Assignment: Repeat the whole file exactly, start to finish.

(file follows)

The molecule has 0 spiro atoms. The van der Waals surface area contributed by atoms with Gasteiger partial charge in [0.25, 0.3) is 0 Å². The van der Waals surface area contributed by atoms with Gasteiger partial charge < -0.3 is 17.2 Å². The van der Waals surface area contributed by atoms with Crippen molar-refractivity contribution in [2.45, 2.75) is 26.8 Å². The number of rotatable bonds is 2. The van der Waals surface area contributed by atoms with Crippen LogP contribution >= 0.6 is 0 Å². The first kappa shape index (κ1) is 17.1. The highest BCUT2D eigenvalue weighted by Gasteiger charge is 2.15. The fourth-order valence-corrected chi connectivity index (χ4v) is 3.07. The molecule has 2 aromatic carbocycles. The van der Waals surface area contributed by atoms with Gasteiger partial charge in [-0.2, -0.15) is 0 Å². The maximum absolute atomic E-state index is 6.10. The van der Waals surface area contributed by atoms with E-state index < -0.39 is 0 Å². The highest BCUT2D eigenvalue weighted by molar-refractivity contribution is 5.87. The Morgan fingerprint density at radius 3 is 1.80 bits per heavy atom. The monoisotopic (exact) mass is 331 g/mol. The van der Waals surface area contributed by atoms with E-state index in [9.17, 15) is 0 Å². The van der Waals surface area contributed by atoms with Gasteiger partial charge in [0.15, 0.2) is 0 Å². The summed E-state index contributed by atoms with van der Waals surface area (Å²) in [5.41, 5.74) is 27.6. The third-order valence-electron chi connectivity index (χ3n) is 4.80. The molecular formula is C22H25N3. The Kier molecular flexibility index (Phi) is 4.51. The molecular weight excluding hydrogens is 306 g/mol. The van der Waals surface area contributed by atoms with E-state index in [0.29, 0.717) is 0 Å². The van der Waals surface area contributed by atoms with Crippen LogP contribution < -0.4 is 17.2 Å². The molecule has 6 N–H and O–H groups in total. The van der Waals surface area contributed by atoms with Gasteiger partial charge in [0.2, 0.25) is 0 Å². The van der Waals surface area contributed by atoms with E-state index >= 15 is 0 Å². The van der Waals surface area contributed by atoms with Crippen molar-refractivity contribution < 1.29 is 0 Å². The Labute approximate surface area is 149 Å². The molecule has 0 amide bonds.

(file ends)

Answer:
The molecule has 0 spiro atoms. The van der Waals surface area contributed by atoms with Gasteiger partial charge in [0.25, 0.3) is 0 Å². The van der Waals surface area contributed by atoms with Gasteiger partial charge < -0.3 is 17.2 Å². The van der Waals surface area contributed by atoms with Crippen molar-refractivity contribution in [2.45, 2.75) is 26.8 Å². The number of rotatable bonds is 2. The van der Waals surface area contributed by atoms with Crippen LogP contribution >= 0.6 is 0 Å². The first kappa shape index (κ1) is 17.1. The highest BCUT2D eigenvalue weighted by Gasteiger charge is 2.15. The fourth-order valence-corrected chi connectivity index (χ4v) is 3.07. The molecule has 2 aromatic carbocycles. The van der Waals surface area contributed by atoms with Gasteiger partial charge in [-0.2, -0.15) is 0 Å². The maximum absolute atomic E-state index is 6.10. The van der Waals surface area contributed by atoms with E-state index < -0.39 is 0 Å². The highest BCUT2D eigenvalue weighted by molar-refractivity contribution is 5.87. The Morgan fingerprint density at radius 3 is 1.80 bits per heavy atom. The monoisotopic (exact) mass is 331 g/mol. The van der Waals surface area contributed by atoms with E-state index in [9.17, 15) is 0 Å². The van der Waals surface area contributed by atoms with Gasteiger partial charge in [0.15, 0.2) is 0 Å². The summed E-state index contributed by atoms with van der Waals surface area (Å²) in [5.41, 5.74) is 27.6. The third-order valence-electron chi connectivity index (χ3n) is 4.80. The molecular formula is C22H25N3. The Kier molecular flexibility index (Phi) is 4.51. The molecular weight excluding hydrogens is 306 g/mol. The van der Waals surface area contributed by atoms with E-state index in [0.29, 0.717) is 0 Å². The van der Waals surface area contributed by atoms with Crippen LogP contribution < -0.4 is 17.2 Å². The molecule has 6 N–H and O–H groups in total. The van der Waals surface area contributed by atoms with Gasteiger partial charge in [0.2, 0.25) is 0 Å². The van der Waals surface area contributed by atoms with E-state index >= 15 is 0 Å². The van der Waals surface area contributed by atoms with Crippen molar-refractivity contribution < 1.29 is 0 Å². The Labute approximate surface area is 149 Å². The molecule has 0 amide bonds.